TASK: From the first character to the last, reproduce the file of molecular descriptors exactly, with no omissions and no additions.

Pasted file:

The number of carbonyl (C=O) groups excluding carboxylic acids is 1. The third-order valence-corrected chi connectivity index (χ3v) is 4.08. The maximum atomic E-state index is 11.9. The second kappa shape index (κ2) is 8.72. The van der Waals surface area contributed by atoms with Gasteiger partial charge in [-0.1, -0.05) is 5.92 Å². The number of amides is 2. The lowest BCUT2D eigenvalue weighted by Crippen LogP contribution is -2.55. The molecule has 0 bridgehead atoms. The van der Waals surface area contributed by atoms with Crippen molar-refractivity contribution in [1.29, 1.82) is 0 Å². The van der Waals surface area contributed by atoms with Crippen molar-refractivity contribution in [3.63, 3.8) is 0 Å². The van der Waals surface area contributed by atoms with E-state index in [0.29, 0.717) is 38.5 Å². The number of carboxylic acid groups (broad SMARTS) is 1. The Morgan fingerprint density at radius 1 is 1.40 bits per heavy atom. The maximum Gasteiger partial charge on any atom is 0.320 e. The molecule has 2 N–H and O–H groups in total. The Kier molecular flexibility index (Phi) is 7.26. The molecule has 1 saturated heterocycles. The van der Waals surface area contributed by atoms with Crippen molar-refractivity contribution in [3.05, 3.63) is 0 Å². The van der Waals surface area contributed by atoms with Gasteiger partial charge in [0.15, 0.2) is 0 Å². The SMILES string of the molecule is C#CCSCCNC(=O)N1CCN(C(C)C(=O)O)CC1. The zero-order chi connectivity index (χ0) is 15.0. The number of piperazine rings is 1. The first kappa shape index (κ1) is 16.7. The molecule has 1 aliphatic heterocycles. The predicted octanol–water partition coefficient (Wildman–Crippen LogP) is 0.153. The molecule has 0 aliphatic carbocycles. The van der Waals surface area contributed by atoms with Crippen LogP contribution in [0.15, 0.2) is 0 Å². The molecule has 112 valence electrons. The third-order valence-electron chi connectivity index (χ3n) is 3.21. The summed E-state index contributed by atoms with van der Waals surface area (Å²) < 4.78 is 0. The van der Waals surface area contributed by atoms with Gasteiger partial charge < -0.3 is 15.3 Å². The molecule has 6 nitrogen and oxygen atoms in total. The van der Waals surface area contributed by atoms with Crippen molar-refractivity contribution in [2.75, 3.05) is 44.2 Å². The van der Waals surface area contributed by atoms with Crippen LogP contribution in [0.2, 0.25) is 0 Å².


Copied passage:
The number of carbonyl (C=O) groups excluding carboxylic acids is 1. The third-order valence-corrected chi connectivity index (χ3v) is 4.08. The maximum atomic E-state index is 11.9. The second kappa shape index (κ2) is 8.72. The van der Waals surface area contributed by atoms with Gasteiger partial charge in [-0.1, -0.05) is 5.92 Å². The number of amides is 2. The lowest BCUT2D eigenvalue weighted by Crippen LogP contribution is -2.55. The molecule has 0 bridgehead atoms. The van der Waals surface area contributed by atoms with Crippen molar-refractivity contribution in [1.29, 1.82) is 0 Å². The van der Waals surface area contributed by atoms with Crippen molar-refractivity contribution in [3.63, 3.8) is 0 Å². The van der Waals surface area contributed by atoms with E-state index in [0.29, 0.717) is 38.5 Å². The number of carboxylic acid groups (broad SMARTS) is 1. The Morgan fingerprint density at radius 1 is 1.40 bits per heavy atom. The maximum Gasteiger partial charge on any atom is 0.320 e. The molecule has 2 N–H and O–H groups in total. The Kier molecular flexibility index (Phi) is 7.26. The molecule has 1 saturated heterocycles. The van der Waals surface area contributed by atoms with Crippen molar-refractivity contribution in [3.05, 3.63) is 0 Å². The van der Waals surface area contributed by atoms with Gasteiger partial charge in [0.15, 0.2) is 0 Å². The SMILES string of the molecule is C#CCSCCNC(=O)N1CCN(C(C)C(=O)O)CC1. The zero-order chi connectivity index (χ0) is 15.0. The number of piperazine rings is 1. The first kappa shape index (κ1) is 16.7. The molecule has 1 aliphatic heterocycles. The predicted octanol–water partition coefficient (Wildman–Crippen LogP) is 0.153. The molecule has 0 aliphatic carbocycles. The van der Waals surface area contributed by atoms with Crippen LogP contribution in [0.15, 0.2) is 0 Å². The molecule has 112 valence electrons. The third-order valence-electron chi connectivity index (χ3n) is 3.21. The summed E-state index contributed by atoms with van der Waals surface area (Å²) < 4.78 is 0. The van der Waals surface area contributed by atoms with Gasteiger partial charge < -0.3 is 15.3 Å². The molecule has 6 nitrogen and oxygen atoms in total. The van der Waals surface area contributed by atoms with Crippen molar-refractivity contribution in [2.75, 3.05) is 44.2 Å². The van der Waals surface area contributed by atoms with Crippen LogP contribution in [0.2, 0.25) is 0 Å².